The promise of redemption cannot salvage people who do not have a pagan past. No Right to freedom of religion can entitle the tribal communities and indigenous people to opt for salvation by accepting the promise of redemption. Jain rightly notes, “Dharma is primarily a matter of family, clan, social, religious and cultural inheritance. All human beings are born into a spiritual tradition and initiated into beliefs, customs, philosophy, tenets and taboos from an early period of life, just as they are provided with a family name, Jati and Kula at birth. Ordinarily a human being does not grow without a faith and then choose a dharma on intellectual merit or emotional appeal on achieving adulthood.


The argument that an individual, born embedded in a faith, has the right to arbitrarily uproot himself and cause hurt and injury to his natal family, clan, tradition and community is faulty and subversive of ancient societies.” Evangelical Intrusions exposes the perfidy: “the contention that religion is a matter of individual choice is not borne out by the experience of human society anywhere in the world. This specious plea is in fact a legal subterfuge by those seeking to earn adherents to a particular religious ideology by atomizing human society in order to break and undermine traditions”.


Evangelical intervention to induce change in indigenous social forms, from outside their systemic boundaries, poses a threat to the existence of indigenous peoples and tribal communities in India. It poses a greater threat to the Sanskrit substratum of their tribal traditions and cultures. The fundamental issue, evangelical intervention underlines, is not whether India recognizes the freedom of choice of the Indian people to accept the promise of redemption for their salvation. The fundamental issue is whether India recognizes the promise of redemption as the objective of social change. Such acceptance is tantamount to the abandonment of the continuity of Indian history. Recognition of the continuity of the history of Indian civilization forms the bedrock of the unity of the Indian people and their national identity.


Jain sounds a warning, “Our study revealed that there is merit in the conviction of Tripura’s tribal communities that there exists a grand coordination between the evangelical and insurgent groups operating in the state. Equally their misgivings that the drive to win converts is powered by a political agenda, viz, to carve out a separate Christian state(s) in the North-east, cannot be dismissed as utterly baseless, particularly after the carving out of an oil rich Christian East Timor from Muslim Indonesia in 2002. Evangelism in the sensitive North-East can thus pose a serious threat to India’s territorial integrity, cultural diversity and civilisational unity.”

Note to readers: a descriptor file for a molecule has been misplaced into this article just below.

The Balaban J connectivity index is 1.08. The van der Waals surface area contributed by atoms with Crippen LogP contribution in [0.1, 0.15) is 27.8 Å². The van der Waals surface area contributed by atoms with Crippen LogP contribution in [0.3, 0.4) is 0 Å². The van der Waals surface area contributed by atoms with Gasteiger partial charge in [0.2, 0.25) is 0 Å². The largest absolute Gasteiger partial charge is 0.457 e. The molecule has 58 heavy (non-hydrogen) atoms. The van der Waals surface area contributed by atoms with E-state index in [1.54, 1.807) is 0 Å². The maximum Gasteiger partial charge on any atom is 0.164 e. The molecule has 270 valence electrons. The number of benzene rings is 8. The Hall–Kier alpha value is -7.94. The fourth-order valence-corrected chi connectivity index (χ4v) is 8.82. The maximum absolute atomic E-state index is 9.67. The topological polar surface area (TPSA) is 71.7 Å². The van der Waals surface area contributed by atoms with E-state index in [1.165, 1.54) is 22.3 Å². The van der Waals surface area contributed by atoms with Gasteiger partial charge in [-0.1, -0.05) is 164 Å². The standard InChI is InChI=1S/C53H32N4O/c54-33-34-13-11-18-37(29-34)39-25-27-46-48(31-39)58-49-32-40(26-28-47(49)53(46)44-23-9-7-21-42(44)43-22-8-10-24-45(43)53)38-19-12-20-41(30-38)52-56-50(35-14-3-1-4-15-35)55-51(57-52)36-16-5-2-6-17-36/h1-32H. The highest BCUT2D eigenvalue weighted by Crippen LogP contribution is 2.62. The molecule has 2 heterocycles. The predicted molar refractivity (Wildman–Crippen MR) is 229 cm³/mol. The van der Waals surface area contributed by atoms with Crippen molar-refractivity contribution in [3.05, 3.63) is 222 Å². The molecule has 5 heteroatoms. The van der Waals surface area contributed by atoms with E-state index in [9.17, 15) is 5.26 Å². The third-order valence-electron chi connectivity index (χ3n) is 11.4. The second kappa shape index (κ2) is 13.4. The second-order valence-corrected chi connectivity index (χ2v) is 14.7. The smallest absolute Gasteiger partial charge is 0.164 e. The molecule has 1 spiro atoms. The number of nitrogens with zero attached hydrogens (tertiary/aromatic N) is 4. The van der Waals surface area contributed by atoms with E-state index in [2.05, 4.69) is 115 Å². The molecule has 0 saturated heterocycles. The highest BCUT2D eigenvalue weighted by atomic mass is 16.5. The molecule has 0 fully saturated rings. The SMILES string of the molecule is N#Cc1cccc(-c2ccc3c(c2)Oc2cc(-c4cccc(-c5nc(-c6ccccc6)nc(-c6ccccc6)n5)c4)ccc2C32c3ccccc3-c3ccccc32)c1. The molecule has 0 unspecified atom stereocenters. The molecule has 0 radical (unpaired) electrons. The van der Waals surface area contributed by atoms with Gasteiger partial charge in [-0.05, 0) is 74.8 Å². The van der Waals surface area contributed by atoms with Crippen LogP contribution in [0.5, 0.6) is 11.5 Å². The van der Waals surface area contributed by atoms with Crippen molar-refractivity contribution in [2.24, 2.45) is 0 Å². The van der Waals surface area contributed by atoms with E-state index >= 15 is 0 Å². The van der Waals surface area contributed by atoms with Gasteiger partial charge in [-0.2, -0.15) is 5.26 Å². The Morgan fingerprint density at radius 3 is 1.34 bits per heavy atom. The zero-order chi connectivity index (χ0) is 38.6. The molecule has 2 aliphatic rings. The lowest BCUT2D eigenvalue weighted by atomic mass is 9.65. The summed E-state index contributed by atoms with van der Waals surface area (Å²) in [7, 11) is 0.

The study is helpful to the common reader as well as the researcher. To the former the study will help in understanding the issues involved in the various processes of evangelical intervention in tribal cultures and traditions of indigenous peoples in the North-East. To the latter, it provides an alternate methodological model for the study of social change in India, besides furnishing valuable data and facts regarding “religio-cultural traditions” and demographic configuration of the indigenous peoples. To the scholar the study offers an insight into the processes of Semitisation of Indian society which has been going on almost unnoticed throughout the years of freedom.


In India, the secularization of government and society is tilted in favour of the “right to freedom of faith”, more than committed to the secular integration of the Indian people on the basis of the fundamental right to equality. Both, the right to freedom of faith and the right to equality are enshrined in the Constitution. The cleavage between the right to freedom of faith and the right to equality as the basis for secular integration of the Indian people, irrespective of creed and religion, is brought to the surface by this study. A new beginning needs to be made to investigate the political ramifications of the ideological conflict that evangelical intrusion in India underlines.


Evangelical Intrusions: Tripura: A Case Study
Rupa & Co., Delhi, 2009
Pages: 251
Price: 395/-
ISBN_HB: 9788129115652

Prof MK Teng is a retired Professor and Head of the Political Science Department of Kashmir University; he has authored many books, including a seminal work on Article 370